Film: Trucker

I’m not exactly sure how Trucker (2008) found its way into my queue. I’m guessing it went a little like: “Hmm…Michelle Monaghan…Nathan Fillion…indie film…okay!” It’s the story of a commitment-averse truck driver named Diane (Monaghan), whose free-wheeling, lone-wolf existence is challenged when her ex-husband (Benjamin Bratt) falls ill, forcing Diane into an awkward baby-sitting roll with her long-abandoned son Peter (Jimmy Bennett). Having a kid doesn’t mesh very well with Diane’s long hauls and selfish lifestyle, but eventually she learns to cope, and to reconnect.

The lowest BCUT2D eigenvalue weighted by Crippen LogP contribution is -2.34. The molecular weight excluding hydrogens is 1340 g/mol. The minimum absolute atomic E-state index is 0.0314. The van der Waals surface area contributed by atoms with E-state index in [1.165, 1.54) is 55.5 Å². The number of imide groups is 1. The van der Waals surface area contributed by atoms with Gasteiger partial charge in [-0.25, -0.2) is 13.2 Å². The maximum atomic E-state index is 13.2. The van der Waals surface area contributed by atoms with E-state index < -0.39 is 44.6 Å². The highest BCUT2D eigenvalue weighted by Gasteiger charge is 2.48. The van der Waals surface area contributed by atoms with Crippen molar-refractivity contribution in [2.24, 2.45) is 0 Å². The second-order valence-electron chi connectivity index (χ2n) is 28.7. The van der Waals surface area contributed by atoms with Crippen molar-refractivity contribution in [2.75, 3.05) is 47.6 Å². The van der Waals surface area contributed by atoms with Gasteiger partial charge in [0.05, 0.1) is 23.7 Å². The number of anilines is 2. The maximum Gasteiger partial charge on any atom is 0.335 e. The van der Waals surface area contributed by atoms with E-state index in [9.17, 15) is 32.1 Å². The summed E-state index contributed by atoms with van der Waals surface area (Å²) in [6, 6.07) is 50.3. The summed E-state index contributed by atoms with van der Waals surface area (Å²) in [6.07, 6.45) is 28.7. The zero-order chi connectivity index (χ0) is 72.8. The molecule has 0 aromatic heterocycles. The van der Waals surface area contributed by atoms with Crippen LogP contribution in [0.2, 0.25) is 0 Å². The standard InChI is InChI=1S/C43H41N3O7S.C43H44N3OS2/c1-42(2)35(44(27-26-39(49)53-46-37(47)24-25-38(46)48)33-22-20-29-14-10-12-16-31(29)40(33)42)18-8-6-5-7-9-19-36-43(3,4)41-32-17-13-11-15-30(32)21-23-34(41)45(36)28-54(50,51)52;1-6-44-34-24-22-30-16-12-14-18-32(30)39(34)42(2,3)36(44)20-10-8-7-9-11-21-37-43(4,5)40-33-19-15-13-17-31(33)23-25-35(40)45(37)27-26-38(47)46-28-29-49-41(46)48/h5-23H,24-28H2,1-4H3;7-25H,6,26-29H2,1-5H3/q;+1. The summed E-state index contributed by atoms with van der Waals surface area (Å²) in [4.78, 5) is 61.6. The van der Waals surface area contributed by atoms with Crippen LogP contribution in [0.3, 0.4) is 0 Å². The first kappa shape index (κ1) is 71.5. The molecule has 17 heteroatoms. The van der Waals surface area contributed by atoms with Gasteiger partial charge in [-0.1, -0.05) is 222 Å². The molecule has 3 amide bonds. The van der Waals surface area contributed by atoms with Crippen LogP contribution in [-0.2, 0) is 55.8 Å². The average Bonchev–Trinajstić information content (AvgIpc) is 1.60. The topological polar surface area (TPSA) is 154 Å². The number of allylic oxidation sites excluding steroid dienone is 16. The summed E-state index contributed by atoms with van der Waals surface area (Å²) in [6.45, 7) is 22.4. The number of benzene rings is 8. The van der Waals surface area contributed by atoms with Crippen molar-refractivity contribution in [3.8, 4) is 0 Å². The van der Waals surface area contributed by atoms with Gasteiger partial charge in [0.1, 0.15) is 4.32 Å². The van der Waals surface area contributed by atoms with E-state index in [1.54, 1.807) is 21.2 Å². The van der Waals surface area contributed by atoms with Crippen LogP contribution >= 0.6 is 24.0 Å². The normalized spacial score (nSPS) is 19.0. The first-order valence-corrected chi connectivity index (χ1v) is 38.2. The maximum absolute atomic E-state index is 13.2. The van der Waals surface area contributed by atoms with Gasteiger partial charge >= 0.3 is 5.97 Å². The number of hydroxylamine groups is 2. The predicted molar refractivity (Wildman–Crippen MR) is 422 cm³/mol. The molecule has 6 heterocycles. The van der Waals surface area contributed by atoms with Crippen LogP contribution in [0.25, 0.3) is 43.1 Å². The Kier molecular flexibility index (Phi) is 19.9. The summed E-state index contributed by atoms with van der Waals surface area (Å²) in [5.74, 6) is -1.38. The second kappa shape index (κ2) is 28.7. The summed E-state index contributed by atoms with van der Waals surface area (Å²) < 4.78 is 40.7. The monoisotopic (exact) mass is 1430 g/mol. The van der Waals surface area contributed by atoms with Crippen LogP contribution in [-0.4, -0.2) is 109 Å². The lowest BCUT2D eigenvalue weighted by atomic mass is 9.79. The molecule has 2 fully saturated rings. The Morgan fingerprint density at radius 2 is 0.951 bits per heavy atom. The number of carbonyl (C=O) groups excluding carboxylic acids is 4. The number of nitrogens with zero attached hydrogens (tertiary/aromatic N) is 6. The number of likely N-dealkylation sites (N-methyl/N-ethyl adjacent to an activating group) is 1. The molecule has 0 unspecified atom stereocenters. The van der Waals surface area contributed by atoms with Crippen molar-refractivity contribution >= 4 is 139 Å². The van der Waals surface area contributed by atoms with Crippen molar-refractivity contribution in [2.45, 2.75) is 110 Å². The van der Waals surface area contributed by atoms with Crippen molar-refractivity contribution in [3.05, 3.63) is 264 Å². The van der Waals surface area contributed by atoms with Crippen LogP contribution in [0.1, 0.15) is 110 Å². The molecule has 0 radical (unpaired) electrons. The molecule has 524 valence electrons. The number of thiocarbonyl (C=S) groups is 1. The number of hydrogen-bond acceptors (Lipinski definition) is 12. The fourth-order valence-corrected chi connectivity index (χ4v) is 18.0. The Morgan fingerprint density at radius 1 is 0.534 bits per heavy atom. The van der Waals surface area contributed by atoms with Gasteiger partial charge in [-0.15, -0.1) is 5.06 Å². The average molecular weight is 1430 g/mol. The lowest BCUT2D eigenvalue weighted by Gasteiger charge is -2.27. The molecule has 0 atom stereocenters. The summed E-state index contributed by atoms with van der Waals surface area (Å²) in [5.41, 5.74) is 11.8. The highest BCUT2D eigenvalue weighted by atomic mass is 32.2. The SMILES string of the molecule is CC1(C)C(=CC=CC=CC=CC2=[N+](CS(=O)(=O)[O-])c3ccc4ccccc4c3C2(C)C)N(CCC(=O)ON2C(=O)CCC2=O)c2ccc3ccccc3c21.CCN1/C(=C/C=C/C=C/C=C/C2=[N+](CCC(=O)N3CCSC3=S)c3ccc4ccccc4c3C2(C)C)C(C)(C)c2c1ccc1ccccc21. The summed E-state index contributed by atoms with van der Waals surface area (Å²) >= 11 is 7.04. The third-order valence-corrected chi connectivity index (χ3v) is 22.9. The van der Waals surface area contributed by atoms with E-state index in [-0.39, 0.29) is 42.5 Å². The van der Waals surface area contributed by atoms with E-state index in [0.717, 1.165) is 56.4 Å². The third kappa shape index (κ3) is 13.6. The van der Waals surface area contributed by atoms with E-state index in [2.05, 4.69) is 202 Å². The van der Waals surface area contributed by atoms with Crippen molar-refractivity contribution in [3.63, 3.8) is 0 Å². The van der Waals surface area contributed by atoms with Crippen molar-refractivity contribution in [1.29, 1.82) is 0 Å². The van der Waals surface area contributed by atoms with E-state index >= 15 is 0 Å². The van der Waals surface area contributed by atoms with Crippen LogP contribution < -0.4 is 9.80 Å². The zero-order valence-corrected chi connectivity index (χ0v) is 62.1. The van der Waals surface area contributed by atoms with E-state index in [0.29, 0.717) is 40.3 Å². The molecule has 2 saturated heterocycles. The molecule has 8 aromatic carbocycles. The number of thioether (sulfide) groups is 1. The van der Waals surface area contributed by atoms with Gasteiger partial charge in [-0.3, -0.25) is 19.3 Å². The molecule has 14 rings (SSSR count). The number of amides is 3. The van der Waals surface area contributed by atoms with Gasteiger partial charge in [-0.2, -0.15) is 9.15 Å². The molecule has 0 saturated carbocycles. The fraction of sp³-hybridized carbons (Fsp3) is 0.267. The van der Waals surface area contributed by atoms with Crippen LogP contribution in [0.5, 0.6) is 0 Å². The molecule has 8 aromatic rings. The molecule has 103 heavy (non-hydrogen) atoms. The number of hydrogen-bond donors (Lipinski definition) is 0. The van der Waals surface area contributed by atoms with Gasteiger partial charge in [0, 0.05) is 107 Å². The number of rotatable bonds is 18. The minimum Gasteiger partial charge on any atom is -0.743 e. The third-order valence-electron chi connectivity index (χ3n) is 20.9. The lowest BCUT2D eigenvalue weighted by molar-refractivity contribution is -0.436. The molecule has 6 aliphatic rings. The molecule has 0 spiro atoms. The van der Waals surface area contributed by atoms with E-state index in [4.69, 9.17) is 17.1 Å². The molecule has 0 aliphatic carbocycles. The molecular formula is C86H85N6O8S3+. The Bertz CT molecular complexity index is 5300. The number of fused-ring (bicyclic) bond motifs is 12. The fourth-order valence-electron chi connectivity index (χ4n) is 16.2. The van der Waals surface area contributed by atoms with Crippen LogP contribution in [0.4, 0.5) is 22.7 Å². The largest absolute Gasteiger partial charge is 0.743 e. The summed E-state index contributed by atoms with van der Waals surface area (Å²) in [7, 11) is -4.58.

It’s not a particularly complicated story, but it’s well told, and quite well performed. Monaghan makes a compelling protagonist, and she’s supported ably by the ever-charming Fillion as her married romantic interest, a somewhat simple but good-natured veteran named Runner. It delivers just about everything you’d expect from a low budget, indie drama — no real surprises, alas. Even so, it’s nice to see a low-frills, honest character study like this in a filmmaking era when spectacle trumps all. I’d hardly call it a masterpiece, and it’s generally not my cup of coffee, but it’s an earnest and authentic movie, and you can sense that everyone involved believed in the project. That goes a long way in my book.

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